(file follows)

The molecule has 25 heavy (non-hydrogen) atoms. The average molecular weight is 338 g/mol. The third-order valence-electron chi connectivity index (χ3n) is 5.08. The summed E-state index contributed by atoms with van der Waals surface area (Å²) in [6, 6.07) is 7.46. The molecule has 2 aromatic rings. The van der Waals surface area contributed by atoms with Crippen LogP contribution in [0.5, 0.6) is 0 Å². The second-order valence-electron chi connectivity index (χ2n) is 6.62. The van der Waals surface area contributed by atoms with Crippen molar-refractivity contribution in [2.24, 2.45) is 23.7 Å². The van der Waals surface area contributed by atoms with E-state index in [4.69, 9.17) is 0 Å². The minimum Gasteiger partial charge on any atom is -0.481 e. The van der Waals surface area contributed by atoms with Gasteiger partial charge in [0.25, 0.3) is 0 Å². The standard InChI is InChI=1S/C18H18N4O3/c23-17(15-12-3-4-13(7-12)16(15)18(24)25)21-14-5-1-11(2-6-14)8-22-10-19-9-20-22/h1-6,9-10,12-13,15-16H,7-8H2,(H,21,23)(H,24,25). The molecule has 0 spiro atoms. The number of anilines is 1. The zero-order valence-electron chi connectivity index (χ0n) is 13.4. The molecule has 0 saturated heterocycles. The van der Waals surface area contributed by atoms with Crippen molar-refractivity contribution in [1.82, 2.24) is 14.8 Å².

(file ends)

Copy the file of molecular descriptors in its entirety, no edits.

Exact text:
The molecule has 25 heavy (non-hydrogen) atoms. The average molecular weight is 338 g/mol. The third-order valence-electron chi connectivity index (χ3n) is 5.08. The summed E-state index contributed by atoms with van der Waals surface area (Å²) in [6, 6.07) is 7.46. The molecule has 2 aromatic rings. The van der Waals surface area contributed by atoms with Crippen LogP contribution in [0.5, 0.6) is 0 Å². The second-order valence-electron chi connectivity index (χ2n) is 6.62. The van der Waals surface area contributed by atoms with Crippen molar-refractivity contribution in [2.24, 2.45) is 23.7 Å². The van der Waals surface area contributed by atoms with E-state index in [4.69, 9.17) is 0 Å². The minimum Gasteiger partial charge on any atom is -0.481 e. The van der Waals surface area contributed by atoms with Gasteiger partial charge in [0.25, 0.3) is 0 Å². The standard InChI is InChI=1S/C18H18N4O3/c23-17(15-12-3-4-13(7-12)16(15)18(24)25)21-14-5-1-11(2-6-14)8-22-10-19-9-20-22/h1-6,9-10,12-13,15-16H,7-8H2,(H,21,23)(H,24,25). The molecule has 0 spiro atoms. The number of anilines is 1. The zero-order valence-electron chi connectivity index (χ0n) is 13.4. The molecule has 0 saturated heterocycles. The van der Waals surface area contributed by atoms with Crippen molar-refractivity contribution in [1.82, 2.24) is 14.8 Å².